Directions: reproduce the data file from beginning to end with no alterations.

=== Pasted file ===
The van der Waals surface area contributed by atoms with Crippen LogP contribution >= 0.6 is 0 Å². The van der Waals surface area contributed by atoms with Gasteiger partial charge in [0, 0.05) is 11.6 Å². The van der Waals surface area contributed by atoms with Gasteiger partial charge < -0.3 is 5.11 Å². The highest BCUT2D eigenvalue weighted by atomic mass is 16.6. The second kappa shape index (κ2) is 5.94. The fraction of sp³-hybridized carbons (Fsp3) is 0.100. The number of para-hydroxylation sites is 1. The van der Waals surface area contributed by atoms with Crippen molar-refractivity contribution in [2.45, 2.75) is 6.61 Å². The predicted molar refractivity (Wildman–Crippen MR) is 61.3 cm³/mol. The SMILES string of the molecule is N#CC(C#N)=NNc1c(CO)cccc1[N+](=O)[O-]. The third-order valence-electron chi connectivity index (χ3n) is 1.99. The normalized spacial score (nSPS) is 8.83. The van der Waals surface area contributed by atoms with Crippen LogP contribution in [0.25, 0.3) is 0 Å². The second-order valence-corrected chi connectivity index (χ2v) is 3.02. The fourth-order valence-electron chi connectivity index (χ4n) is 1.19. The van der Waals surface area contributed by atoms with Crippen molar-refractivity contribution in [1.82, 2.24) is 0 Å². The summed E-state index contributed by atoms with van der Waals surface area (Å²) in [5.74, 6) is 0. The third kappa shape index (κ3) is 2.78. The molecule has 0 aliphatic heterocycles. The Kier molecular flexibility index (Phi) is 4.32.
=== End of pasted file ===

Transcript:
The van der Waals surface area contributed by atoms with Crippen LogP contribution >= 0.6 is 0 Å². The van der Waals surface area contributed by atoms with Gasteiger partial charge in [0, 0.05) is 11.6 Å². The van der Waals surface area contributed by atoms with Gasteiger partial charge < -0.3 is 5.11 Å². The highest BCUT2D eigenvalue weighted by atomic mass is 16.6. The second kappa shape index (κ2) is 5.94. The fraction of sp³-hybridized carbons (Fsp3) is 0.100. The number of para-hydroxylation sites is 1. The van der Waals surface area contributed by atoms with Crippen molar-refractivity contribution in [2.45, 2.75) is 6.61 Å². The predicted molar refractivity (Wildman–Crippen MR) is 61.3 cm³/mol. The SMILES string of the molecule is N#CC(C#N)=NNc1c(CO)cccc1[N+](=O)[O-]. The third-order valence-electron chi connectivity index (χ3n) is 1.99. The normalized spacial score (nSPS) is 8.83. The van der Waals surface area contributed by atoms with Crippen LogP contribution in [0.25, 0.3) is 0 Å². The second-order valence-corrected chi connectivity index (χ2v) is 3.02. The fourth-order valence-electron chi connectivity index (χ4n) is 1.19. The van der Waals surface area contributed by atoms with Crippen molar-refractivity contribution in [1.82, 2.24) is 0 Å². The summed E-state index contributed by atoms with van der Waals surface area (Å²) in [5.74, 6) is 0. The third kappa shape index (κ3) is 2.78. The molecule has 0 aliphatic heterocycles. The Kier molecular flexibility index (Phi) is 4.32.